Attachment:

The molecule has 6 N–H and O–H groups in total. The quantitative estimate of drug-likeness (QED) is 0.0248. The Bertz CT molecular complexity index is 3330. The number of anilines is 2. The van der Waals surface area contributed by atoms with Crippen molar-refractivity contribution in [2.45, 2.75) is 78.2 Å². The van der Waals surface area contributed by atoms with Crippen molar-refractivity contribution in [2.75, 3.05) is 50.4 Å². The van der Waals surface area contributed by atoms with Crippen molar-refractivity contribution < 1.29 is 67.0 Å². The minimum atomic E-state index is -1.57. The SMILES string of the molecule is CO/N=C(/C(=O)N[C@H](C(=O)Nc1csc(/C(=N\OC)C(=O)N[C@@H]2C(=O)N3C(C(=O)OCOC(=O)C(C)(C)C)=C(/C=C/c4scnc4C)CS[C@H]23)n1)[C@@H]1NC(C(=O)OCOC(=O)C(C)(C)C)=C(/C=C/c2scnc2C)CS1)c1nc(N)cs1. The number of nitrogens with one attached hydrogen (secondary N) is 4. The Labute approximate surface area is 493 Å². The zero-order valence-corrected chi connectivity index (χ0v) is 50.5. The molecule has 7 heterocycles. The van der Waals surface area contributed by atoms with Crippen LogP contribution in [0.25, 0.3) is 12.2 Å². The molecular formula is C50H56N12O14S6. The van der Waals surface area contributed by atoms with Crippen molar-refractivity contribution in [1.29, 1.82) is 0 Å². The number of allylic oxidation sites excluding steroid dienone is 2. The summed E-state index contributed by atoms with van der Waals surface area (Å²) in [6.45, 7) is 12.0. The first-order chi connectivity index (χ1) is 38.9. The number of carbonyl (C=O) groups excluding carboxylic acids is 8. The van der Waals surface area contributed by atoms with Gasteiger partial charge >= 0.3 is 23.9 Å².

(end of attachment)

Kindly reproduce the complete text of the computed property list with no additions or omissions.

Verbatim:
The molecule has 6 N–H and O–H groups in total. The quantitative estimate of drug-likeness (QED) is 0.0248. The Bertz CT molecular complexity index is 3330. The number of anilines is 2. The van der Waals surface area contributed by atoms with Crippen molar-refractivity contribution in [2.45, 2.75) is 78.2 Å². The van der Waals surface area contributed by atoms with Crippen molar-refractivity contribution in [2.75, 3.05) is 50.4 Å². The van der Waals surface area contributed by atoms with Crippen molar-refractivity contribution < 1.29 is 67.0 Å². The minimum atomic E-state index is -1.57. The SMILES string of the molecule is CO/N=C(/C(=O)N[C@H](C(=O)Nc1csc(/C(=N\OC)C(=O)N[C@@H]2C(=O)N3C(C(=O)OCOC(=O)C(C)(C)C)=C(/C=C/c4scnc4C)CS[C@H]23)n1)[C@@H]1NC(C(=O)OCOC(=O)C(C)(C)C)=C(/C=C/c2scnc2C)CS1)c1nc(N)cs1. The number of nitrogens with one attached hydrogen (secondary N) is 4. The Labute approximate surface area is 493 Å². The zero-order valence-corrected chi connectivity index (χ0v) is 50.5. The molecule has 7 heterocycles. The van der Waals surface area contributed by atoms with Crippen LogP contribution in [0.25, 0.3) is 12.2 Å². The molecular formula is C50H56N12O14S6. The van der Waals surface area contributed by atoms with Crippen molar-refractivity contribution in [1.29, 1.82) is 0 Å². The number of allylic oxidation sites excluding steroid dienone is 2. The summed E-state index contributed by atoms with van der Waals surface area (Å²) in [6.45, 7) is 12.0. The first-order chi connectivity index (χ1) is 38.9. The number of carbonyl (C=O) groups excluding carboxylic acids is 8. The van der Waals surface area contributed by atoms with Gasteiger partial charge >= 0.3 is 23.9 Å².